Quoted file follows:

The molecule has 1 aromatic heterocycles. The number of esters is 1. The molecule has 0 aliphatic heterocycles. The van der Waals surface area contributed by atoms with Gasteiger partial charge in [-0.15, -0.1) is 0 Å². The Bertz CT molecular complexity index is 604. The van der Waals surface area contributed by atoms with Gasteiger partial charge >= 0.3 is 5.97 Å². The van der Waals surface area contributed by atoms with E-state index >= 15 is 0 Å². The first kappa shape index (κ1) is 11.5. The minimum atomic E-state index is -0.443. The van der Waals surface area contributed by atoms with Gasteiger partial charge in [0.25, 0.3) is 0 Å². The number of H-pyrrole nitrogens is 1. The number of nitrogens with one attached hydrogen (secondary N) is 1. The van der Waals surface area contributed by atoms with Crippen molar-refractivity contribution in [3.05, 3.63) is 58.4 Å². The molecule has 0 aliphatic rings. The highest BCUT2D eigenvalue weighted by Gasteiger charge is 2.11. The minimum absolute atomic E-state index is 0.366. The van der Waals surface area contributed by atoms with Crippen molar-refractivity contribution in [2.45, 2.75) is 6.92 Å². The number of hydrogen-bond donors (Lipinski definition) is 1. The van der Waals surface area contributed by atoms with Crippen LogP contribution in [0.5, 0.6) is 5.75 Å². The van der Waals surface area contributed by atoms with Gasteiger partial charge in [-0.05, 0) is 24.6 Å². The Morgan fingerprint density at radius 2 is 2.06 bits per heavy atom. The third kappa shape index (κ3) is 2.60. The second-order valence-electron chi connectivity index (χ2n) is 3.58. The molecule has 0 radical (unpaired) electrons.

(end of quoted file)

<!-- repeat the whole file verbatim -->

The molecule has 1 aromatic heterocycles. The number of esters is 1. The molecule has 0 aliphatic heterocycles. The van der Waals surface area contributed by atoms with Gasteiger partial charge in [-0.15, -0.1) is 0 Å². The Bertz CT molecular complexity index is 604. The van der Waals surface area contributed by atoms with Gasteiger partial charge >= 0.3 is 5.97 Å². The van der Waals surface area contributed by atoms with E-state index >= 15 is 0 Å². The first kappa shape index (κ1) is 11.5. The minimum atomic E-state index is -0.443. The van der Waals surface area contributed by atoms with Gasteiger partial charge in [0.25, 0.3) is 0 Å². The number of H-pyrrole nitrogens is 1. The number of nitrogens with one attached hydrogen (secondary N) is 1. The van der Waals surface area contributed by atoms with Crippen molar-refractivity contribution in [3.05, 3.63) is 58.4 Å². The molecule has 0 aliphatic rings. The highest BCUT2D eigenvalue weighted by Gasteiger charge is 2.11. The minimum absolute atomic E-state index is 0.366. The van der Waals surface area contributed by atoms with Crippen molar-refractivity contribution in [2.45, 2.75) is 6.92 Å². The number of hydrogen-bond donors (Lipinski definition) is 1. The van der Waals surface area contributed by atoms with Crippen LogP contribution in [0.5, 0.6) is 5.75 Å². The van der Waals surface area contributed by atoms with Gasteiger partial charge in [-0.05, 0) is 24.6 Å². The Morgan fingerprint density at radius 2 is 2.06 bits per heavy atom. The third kappa shape index (κ3) is 2.60. The second-order valence-electron chi connectivity index (χ2n) is 3.58. The molecule has 0 radical (unpaired) electrons.